Bring That Beat Back
How Sampling Built Hip-Hop
How sampling remade hip-hop over forty years, from pioneering superstar Grandmaster Flash through crate-digging preservationist and innovator Madlib
Sampling—incorporating found sound and manipulating it into another form entirely—has done more than any musical movement in the twentieth century to maintain a continuum of popular music as a living document and, in the process, has become one of the most successful (and commercial) strains of postmodern art. Bring That Beat Back traces the development of this transformative pop-cultural practice from its origins in the turntable-manning, record-spinning hip-hop DJs of 1970s New York through forty years of musical innovation and reinvention.
Nate Patrin tells the story of how sampling built hip-hop through the lens of four pivotal artists: Grandmaster Flash as the popular face of the music’s DJ-born beginnings; Prince Paul as an early champion of sampling’s potential to elaborate on and rewrite music history; Dr. Dre as the superstar who personified the rise of a stylistically distinct regional sound while blurring the lines between sampling and composition; and Madlib as the underground experimentalist and record-collector antiquarian who constantly broke the rules of what the mainstream expected from hip-hop. From these four artists’ histories, and the stories of the people who collaborated, competed, and evolved with them, Patrin crafts a deeply informed, eminently readable account of a facet of pop music as complex as it is commonly underestimated: the aesthetic and reconstructive power of one of the most revelatory forms of popular culture to emerge from postwar twentieth-century America. And you can nod your head to it.
Praise For Bring That Beat Back: How Sampling Built Hip-Hop…
"The rise of digital sampling is one of the most important musical development of the late twentieth century. Nate Patrin’s Bring That Beat Back is a rollicking, wide-ranging, and immensely readable history of sample-based music-making: its origins, its golden ages, and its enormous role in shaping modern popular music. This book is a must-read for hip-hop obsessives and casual listeners alike."—Jack Hamilton, author of Just around Midnight: Rock and Roll and the Racial Imagination
"Much like the art of sampling itself, Nate Patrin deftly weaves pieces of history and criticism together to create a compelling new message. Bring That Beat Back is a masterful, scholarly analysis that illustrates just how essential sampling has been to the development of hip-hop and lifts up the oft-overlooked DJs and producers who paved the way for our genrefluid future."—Andrea Swensson, author of Got to Be Something Here: The Rise of the Minneapolis Sound
"The painstaking attention to detail and droves of obscure yet essential information will make this book hard for the beat obsessive and music history buff to put down. The wealth of information won't deter the casual music fan, though—Bring That Beat Back is a fascinating read for anyone with a remote interest in hip-hop, breakbeat culture, the tug-of-war between instrumentalists and technology, or how the politics of the music business affects all three. A true breakbeat bonanza extravaganza!"—J-Zone, drummer, funk enthusiast, producer, author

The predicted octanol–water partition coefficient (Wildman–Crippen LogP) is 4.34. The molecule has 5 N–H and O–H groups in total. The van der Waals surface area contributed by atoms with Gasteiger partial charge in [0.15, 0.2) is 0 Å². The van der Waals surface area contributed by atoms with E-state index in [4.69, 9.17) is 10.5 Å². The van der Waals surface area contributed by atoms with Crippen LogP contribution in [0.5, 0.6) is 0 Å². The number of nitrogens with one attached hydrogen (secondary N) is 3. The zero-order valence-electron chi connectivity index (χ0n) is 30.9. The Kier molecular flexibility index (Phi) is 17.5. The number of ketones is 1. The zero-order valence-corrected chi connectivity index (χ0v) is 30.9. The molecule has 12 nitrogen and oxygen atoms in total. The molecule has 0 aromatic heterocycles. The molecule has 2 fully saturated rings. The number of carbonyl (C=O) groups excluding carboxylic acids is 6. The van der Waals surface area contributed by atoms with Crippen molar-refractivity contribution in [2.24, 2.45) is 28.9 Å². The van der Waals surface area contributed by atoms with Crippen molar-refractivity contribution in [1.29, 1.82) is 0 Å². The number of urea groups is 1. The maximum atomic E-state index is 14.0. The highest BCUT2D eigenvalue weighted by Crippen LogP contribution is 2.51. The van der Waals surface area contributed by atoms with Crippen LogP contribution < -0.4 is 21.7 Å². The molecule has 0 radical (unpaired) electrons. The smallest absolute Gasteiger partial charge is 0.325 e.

"If sampling is the most successful form of alchemy ever realized, Nate Patrin's meticulous prose and crate-digging research mirror the dazzling ingenuity of hip-hop's best producers. Breaks and loops are artfully recontextualized into a head-nodding slipstream of history, chronicled in a way to make classic rhythms seem fresh again. A necessary read for anyone who seeks to better understand the last half-century of future sound."—Jeff Weiss, founder and editor of POW (Passion of the Weiss)
"Patrin conveys the drama of successive generations of musicians all questing for new ways to tap into the thing that makes hip-hop’s language unique—moments sourced from music’s past that somehow point the way forward, expressing both nostalgia and renewal in equal measure."—Library Journal
"Could there a better argument for the artistry of sampling, its potential for beauty?"—The Arts Fuse
"A must-read for any hip hop fan—Patrin clearly understands the artform of sampling and hip hop production, and he does a great job of not just discussing these different artists and eras in the four sections, but also showing how the sections overlap and inform each other and push the culture forward."—Scratched Vinyl
"Patrin's book is packed with leaps, connections, and knowledge transfusions almost as dense as a Madvillain beat... though it proceeds in a somewhat more orderly manner. It functions on multiple levels: it's a history of hip-hop, it's an argument for that genre as a wholly distinctive art form with sampling technology at its root, and it's a map from hip-hop out to a wildly diverse set of artists connected to the genre by way of samples."—The Current
"Patrin has an encyclopedic knowledge of his subject, packing each chapter with manic attention to detail."—4Columns
"A truly postmodern endeavor that creates conversations between music originating in many eras and genres."—Shepherd Express
"This musicological study is never dry, always enthusiastic and appreciative, and groundbreaking in its analysis of the art of sampling as just that: art. Featuring plenty of entertaining cultural history, this is a significant contribution to hip-hop studies."—Rolling Stone
"Patrin’s work is thoroughly engaging from first needle drop to last. "—Kirkus Reviews
Univ Of Minnesota Press, 9781517906283, 336pp.
Publication Date: June 9, 2020
About the Author
Nate Patrin is a longtime music critic whose writing has appeared in dozens of publications including Pitchfork, Stereogum, Spin, Bandcamp Daily, Red Bull Music Academy, and his hometown Twin Cities’ alt-weekly City Pages. This is his first book.